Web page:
Emboldened by a clear win and focused on President Bush's second term in the White House, Christian conservatives had something to party about Wednesday night at a gala that was part celebration, part policy-planning session.

Unlike other balls planned around Bush's inauguration, guests spent a portion of the evening discussing prospective policies, like introducing a new constitutional amendment to ban gay marriage and ensuring that the president's judicial nominees get confirmed.

"Now we've got a big job ahead of us — that is to take the agenda we talked about in the campaign and make it a reality,” Karl Rove (search), Bush's senior adviser, told those attending the Christian Inaugural Eve Gala (search) in Washington. “We also have to be patient because not everything is going to be done overnight.”

Newly-elected Republican National Committee Chairman Ken Mehlman (search) also attended the event and thanked all those who helped re-elect the president. Bush is “a man who shares our values, a man who will always do the right thing ... you truly know his heart,” he said.

Immediately after Bush won the presidential election in November, political observers proclaimed that the far right and Bush's evangelical Christian base combined with his “moral values” platform had propelled the 43rd president to victory.

The Christian conservative movement “has been slowly rising. It has reached a clear tidewater point,” Rev. Louis Sheldon of the Traditional Values Coalition (search), sponsor of the event, told FOXNews.com. “Where we go from here remains to be seen in terms of the issues we're able to address.”

The president appealed to this base, in large part, because it was receptive to his views on limiting embryonic stem-cell research (search), enacting a constitutional amendment specifying that marriage is between a man and a woman, promoting his faith-based initiatives and asserting his faith while serving in the Oval Office.

Heading into another four years, Sheldon said Christians hope to see more of that commitment, and are invigorated for the fight.

Although the president has denied using a “litmus test” to nominate candidates for the judicial bench, many Democrats and others are concerned that the president's nominees will be too conservative and could lead to the overturning of landmark rulings like the 1973 Roe v. Wade (search) Supreme Court decision that legalized abortion.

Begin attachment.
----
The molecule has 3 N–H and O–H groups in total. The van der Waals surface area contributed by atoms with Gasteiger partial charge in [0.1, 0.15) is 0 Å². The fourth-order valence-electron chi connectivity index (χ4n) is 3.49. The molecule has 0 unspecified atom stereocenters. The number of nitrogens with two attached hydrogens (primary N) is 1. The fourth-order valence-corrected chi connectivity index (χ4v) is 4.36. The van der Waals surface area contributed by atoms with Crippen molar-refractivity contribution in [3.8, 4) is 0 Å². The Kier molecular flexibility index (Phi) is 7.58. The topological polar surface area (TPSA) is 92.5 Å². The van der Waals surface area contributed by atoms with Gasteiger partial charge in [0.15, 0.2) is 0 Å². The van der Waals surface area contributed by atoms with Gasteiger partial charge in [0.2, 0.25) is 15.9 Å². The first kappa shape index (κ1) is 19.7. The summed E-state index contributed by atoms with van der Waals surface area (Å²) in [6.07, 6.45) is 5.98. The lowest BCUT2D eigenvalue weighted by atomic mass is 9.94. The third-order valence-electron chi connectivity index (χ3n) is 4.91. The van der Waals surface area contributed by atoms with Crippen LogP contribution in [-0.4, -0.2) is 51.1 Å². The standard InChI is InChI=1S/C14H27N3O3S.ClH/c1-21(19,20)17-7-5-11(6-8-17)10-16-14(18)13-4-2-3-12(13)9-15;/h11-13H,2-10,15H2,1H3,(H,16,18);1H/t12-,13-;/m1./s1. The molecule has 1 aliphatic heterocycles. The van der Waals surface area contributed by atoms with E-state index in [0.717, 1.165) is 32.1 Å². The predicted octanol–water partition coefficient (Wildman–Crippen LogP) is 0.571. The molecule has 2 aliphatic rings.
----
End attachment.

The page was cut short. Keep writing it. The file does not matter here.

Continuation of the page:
“The way the courts are headed, chances are good” for a constitutional amendment to be passed banning gay marriage, Sheldon said. However, the courts still could overturn the Defense of Marriage Act of 1996 (search). Sheldon said his group wants to go further than DOMA and call for a measure also banning civil unions.

South Dakota Sen. John Thune, who beat former Democratic Senate Leader Tom Daschle in November, told FOXNews.com that such an amendment may not be out of the question, particularly given the shift toward red, pro-Bush states among the American electorate.

“We've got some heavy lifting ahead of us, but I think more and more of these, perhaps, senators that represented red states in this last election realize they can't afford to get too out of step with their constituents, especially when it comes to some of these cultural issues,” Thune said.

“I think we're going to continue to consistently see progress in time in winning people over on that issue. It's not going to happen overnight, but we have to keep raising it and fighting to make sure we are doing everything we can to protect and defend traditional marriage and not allow the courts to define it for us.”

Thune said he hopes other issues that were stalled during the last Congress will resurface and face action soon, including passing a comprehensive energy policy and enacting tort reform.

“I'm anxious to get to work. We've got a big agenda ahead of us,” he said.

Outgoing Attorney General John Ashcroft, the main speaker of the event, said the nation's prayers and the president's faith have helped Bush make strong decisions, despite harsh criticisms that have come his way.

When recently applauding the president for his strong resolve and determination, Ashcroft said Bush's response was: "John, I know what I believe in and in whom I believe."

During his remarks, a light-hearted Ashcroft poked fun at the press' tendency to pick him apart for various decisions he's made, particularly those concerning civil liberties in a post-Sept. 11 world. But on a more serious note, he said he would not have been able to lead the nation's law enforcement community the way he has since the terror attacks had it not been for his own faith.

Ashcroft said Bush told him shortly after Sept. 11, "Don't ever let this happen again."

“Quite frankly,” the attorney general said, “we felt that was a charge that would be very hard to keep,” adding that help from above was needed while “we heeded the president's call to stay on the offensive.”